Non-invasive electrical treatment for Parkinson's trialled

Non-invasive electrical treatment for Parkinson's trialled

A study conducted at Oxford University has suggested a new therapy may be able to alleviate tremors in patients with Parkinson's disease.

Several studies have recently highlighted the effectiveness of deep brain stimulation in reducing motor symptoms of the condition, but the technique utilised at the John Radcliffe Hospital is non-invasive, as electrodes produce a small current outside the patient's head.

This method, transcranial alternating current stimulation (TACS), was performed on a preliminary study of 15 Parkinson's patients, with researchers recording a reduction of more than 50 per cent in their resting tremors.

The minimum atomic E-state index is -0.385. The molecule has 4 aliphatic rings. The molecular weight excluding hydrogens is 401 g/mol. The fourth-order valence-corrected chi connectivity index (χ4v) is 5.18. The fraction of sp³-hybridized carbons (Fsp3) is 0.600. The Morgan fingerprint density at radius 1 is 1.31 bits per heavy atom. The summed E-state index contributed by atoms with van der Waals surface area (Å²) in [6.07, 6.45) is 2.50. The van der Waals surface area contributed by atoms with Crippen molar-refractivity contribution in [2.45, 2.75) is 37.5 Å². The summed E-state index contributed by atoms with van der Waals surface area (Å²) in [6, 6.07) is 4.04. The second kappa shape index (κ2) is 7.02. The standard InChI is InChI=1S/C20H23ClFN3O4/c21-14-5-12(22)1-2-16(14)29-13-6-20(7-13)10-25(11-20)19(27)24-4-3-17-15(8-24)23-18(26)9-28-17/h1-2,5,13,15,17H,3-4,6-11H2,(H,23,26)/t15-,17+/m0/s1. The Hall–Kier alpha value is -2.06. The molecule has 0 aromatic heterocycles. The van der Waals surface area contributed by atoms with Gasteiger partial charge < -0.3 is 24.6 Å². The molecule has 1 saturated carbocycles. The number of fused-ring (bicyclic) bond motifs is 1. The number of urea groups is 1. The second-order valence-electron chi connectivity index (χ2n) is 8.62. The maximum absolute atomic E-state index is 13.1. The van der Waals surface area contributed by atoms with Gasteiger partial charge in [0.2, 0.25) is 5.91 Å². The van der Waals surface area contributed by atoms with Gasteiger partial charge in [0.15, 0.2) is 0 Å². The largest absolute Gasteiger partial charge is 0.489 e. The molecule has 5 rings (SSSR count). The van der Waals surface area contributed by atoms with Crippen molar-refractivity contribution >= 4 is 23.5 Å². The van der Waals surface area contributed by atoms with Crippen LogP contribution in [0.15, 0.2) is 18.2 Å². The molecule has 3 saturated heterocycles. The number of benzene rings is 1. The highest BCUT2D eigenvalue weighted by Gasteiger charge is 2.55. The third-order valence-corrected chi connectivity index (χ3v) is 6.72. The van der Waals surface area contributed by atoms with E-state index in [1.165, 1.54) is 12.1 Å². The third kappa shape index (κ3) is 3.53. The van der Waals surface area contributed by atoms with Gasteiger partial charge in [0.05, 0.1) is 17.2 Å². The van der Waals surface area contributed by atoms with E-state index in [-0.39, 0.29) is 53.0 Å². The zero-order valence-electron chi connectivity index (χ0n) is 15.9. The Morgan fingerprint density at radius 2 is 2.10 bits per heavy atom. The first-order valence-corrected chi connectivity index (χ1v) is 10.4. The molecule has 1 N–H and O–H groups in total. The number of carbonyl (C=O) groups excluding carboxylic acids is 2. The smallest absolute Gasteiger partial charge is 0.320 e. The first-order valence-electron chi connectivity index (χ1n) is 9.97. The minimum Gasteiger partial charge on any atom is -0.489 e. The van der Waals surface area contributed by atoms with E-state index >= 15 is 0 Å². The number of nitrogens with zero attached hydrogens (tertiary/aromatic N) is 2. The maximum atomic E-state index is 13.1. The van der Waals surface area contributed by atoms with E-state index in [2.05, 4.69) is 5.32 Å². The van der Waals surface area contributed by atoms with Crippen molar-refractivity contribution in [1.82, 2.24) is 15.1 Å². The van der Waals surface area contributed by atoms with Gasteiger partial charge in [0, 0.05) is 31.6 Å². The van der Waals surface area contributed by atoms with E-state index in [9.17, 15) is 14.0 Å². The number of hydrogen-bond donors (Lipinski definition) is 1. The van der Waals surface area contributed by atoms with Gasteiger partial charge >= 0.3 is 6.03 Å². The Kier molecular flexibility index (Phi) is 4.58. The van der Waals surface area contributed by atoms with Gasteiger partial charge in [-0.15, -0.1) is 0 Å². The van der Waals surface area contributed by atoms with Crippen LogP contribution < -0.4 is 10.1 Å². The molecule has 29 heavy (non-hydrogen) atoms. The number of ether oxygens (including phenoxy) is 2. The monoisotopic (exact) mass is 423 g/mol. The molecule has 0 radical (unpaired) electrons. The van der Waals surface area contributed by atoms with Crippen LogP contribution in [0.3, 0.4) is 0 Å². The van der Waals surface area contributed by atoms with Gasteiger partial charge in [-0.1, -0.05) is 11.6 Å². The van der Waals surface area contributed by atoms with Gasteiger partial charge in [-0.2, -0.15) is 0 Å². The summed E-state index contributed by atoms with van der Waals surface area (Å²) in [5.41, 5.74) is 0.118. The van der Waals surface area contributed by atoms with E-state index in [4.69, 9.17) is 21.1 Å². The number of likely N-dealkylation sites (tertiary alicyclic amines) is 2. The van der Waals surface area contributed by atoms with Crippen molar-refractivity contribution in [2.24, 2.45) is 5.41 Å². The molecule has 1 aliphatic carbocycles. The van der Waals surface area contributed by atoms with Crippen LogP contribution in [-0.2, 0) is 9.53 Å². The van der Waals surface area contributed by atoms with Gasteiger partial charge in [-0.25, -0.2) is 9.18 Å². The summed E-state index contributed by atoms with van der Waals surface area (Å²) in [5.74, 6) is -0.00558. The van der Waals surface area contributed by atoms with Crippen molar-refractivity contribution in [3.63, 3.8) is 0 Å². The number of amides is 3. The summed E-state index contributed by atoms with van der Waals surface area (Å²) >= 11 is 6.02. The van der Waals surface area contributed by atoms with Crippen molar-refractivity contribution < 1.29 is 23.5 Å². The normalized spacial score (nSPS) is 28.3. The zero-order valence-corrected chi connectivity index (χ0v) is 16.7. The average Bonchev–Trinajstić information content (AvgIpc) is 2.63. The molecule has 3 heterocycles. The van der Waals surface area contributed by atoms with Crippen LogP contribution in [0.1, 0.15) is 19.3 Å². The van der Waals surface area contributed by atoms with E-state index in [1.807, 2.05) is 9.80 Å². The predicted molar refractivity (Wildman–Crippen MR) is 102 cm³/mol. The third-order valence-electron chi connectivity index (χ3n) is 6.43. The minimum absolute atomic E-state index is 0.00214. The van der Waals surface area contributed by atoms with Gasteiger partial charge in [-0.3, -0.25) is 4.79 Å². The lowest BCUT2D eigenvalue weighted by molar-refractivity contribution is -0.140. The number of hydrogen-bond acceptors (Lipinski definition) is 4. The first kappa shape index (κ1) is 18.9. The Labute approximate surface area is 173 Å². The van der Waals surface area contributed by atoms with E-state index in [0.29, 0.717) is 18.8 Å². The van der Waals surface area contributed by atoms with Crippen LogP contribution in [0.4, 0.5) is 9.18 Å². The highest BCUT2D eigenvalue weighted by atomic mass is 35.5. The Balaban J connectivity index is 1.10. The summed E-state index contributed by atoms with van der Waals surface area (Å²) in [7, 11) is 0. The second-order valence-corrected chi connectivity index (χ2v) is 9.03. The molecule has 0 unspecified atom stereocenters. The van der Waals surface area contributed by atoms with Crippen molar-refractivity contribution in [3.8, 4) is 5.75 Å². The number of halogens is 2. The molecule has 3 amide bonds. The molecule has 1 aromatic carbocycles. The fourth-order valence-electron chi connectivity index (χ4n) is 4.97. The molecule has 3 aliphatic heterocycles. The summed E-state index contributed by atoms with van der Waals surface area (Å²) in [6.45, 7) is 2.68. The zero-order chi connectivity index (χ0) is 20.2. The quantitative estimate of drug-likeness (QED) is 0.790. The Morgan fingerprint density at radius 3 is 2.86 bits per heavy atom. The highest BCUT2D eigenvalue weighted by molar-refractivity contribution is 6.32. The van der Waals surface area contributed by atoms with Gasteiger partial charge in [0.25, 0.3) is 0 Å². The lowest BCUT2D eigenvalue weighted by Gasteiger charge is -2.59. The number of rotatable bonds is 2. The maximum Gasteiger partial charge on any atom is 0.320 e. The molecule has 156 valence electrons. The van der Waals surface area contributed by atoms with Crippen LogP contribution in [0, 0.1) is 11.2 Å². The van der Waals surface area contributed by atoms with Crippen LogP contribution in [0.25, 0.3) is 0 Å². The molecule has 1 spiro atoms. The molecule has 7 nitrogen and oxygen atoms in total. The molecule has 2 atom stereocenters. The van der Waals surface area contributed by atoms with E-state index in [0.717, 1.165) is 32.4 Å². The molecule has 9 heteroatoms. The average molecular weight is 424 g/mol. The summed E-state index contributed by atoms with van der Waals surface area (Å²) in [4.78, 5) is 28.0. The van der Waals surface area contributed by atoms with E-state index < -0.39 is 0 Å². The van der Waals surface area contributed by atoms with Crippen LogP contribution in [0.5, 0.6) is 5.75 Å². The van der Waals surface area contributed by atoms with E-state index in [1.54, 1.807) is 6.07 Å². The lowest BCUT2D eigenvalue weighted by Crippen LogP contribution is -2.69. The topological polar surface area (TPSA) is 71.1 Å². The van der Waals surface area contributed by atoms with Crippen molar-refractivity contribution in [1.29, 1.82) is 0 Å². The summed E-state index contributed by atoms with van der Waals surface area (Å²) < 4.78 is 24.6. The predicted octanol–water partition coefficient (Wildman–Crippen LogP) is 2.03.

Tremors are one of the most debilitating symptoms of the neurodegenerative condition, but none of the currently available drug treatments produce an effective response.

Professor Peter Brown, who led the study, said: "We are very hopeful this research may, in time, lead to a therapy that is both successful and carries reduced medical risks."

He suggested that, one day, the TACS pads could be placed under a patient's skin to provide continuous stimulation, reducing Parkinson's symptoms with no outward indicators of the treatment.

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